Sunday, September 13, 2020

Seafood Boil

Seafood Boil is always a good option if you need to entertain at home with little time to prepare. Not sure if it’s an American-only thing but you can see different versions of seafood boil dishes served at every household starting at around the July 4 weekend all through summer, from New England to New Orleans and from Chesapeake Bay to San Francisco Bay.  

And it’s as easy to replicate the recipe here in Hong Kong, with all kinds of seafood in abundance in the local market all year long. Summer may not be the best season for seafood shopping, with fishing moratorium being enforced in South China Sea from June to August meaning the supply and variety may be less, but there were still good choices around if you look hard enough. 

As I mentioned, there were many variations in terms how Seafood Boil was prepared – for example, down south in Louisiana, it’s predominately cajun seasonings with its punchy, spicy flavor with shrimps and crawfish being the ingredients of choice. Meanwhile up north in New England, of course it’s the famous clambake with clams and mussels (and even lobsters) along with others, using milder herbs than spices. 

In my adopted home state of Maryland, two things are the must-have in any Seafood Boil recipe – crabs and Old Bay Seasoning. And this is what my recipe will be based on with other seafood available in local markets during summer months. And the way I normally do it was to combine everything in a baking pan, started on stove top and finished in the oven. 

By the way, for those who ask how to get Old Bay Seasoning locally, Regency Spices carry a version of it and is available for online order.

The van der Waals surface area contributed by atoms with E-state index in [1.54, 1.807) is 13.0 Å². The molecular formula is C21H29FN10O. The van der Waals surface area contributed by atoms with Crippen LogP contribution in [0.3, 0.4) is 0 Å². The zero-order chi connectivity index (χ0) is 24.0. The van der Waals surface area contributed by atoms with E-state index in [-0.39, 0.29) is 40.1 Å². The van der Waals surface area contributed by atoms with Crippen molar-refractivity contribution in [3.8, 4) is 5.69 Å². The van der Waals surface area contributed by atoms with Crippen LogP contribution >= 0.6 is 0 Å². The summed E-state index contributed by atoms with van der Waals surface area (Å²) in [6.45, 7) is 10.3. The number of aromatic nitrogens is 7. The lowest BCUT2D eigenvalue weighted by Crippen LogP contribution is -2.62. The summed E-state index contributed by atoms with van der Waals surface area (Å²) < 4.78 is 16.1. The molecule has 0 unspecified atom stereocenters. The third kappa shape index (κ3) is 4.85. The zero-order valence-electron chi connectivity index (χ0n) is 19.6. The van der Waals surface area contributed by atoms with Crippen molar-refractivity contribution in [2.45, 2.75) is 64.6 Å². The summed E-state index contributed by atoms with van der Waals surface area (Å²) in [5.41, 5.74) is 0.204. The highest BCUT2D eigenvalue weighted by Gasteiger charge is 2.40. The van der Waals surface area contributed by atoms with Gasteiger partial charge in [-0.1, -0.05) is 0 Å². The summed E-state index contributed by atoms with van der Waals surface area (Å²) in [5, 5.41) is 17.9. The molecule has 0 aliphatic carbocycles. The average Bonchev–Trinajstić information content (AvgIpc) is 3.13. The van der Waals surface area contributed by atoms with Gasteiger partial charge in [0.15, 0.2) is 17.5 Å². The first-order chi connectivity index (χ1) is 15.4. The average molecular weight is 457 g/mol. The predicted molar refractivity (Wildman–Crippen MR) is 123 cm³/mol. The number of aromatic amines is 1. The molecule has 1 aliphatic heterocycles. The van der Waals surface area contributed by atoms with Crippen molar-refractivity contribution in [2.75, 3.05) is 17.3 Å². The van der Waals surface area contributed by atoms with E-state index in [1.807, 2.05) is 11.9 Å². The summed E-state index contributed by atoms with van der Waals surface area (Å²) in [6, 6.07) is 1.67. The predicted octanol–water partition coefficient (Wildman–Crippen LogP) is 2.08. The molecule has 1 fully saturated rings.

Maryland x Hong Kong Seafood Boil  

Ingredients (serves 3-4)

  • 3 ears of fresh corn, cut into thirds
  • 1 purple onion, thinly sliced
  • 3 garlic cloves, smashed and finely chopped
  • 1 kg of new potatoes, halved
  • 2 medium-sized crabs – what I used were the Coral Crabs (紅蟹) commonly found in nearby waters round the year. Separate the body and claws and cut the body into 2 halves
  • 1 kg or 2 catty prawns 
  • 1 kg or 2 catty clams – I used a combination of littleneck and venus clams
  • 3 tablespoon of Old Bay Seasonings
  • 1 stick unsalted butter
  • 1 can of beer (either lager or pale ale would do)
  • 3 rashers of bacon (or sausages) – cut into large pieces
  • 3 lemons, halved
  • Handful of parsley, finely chopped
  • Salt and Pepper to taste


  1. In a deep soup pot, bring the water and salt to a boil. Cook the potatoes in the pot in medium-high heat for 10 minutes. Then add in the corn and cook for an additional 5 minutes. Drain and set aside everything
  2. Preheat the oven to 190C.
  3. In a large baking pan, put in the butter, bacon, onion and garlic cloves and cook in medium-heat stove top briefly to release the flavor. With the pan on the stovetop and other ingredients still in the pan, add in the crabs, clams, prawns (and other seafood you chose to use), combine the Old Bay Seasoning, salt and pepper in and gently toss with all ingredients to combine. Add the beer and bring it to a boil. 
  4. Add the parboiled potatoes and corn, plus the halved lemons to the pan, arrange so most of the ingredients are in single layer, place into the oven and bake for 15-20 minutes. 
  5. Before serving, check to see if the clams were opened and prawns and crabs were cooked through. Garnish with parsley and serve in the pan with crusty bread on the side and a gentle squeeze on those baked lemons to release the juice. 
  6. And what I did - in totally local style - was after we finished all the ingredients in the pan, I turned the remaining liquid into a broth (by adding dashi) and serve with udon for a second course. The broth took up all the rich umami flavor from the seafood and worked well as a comforting end to the meal. 

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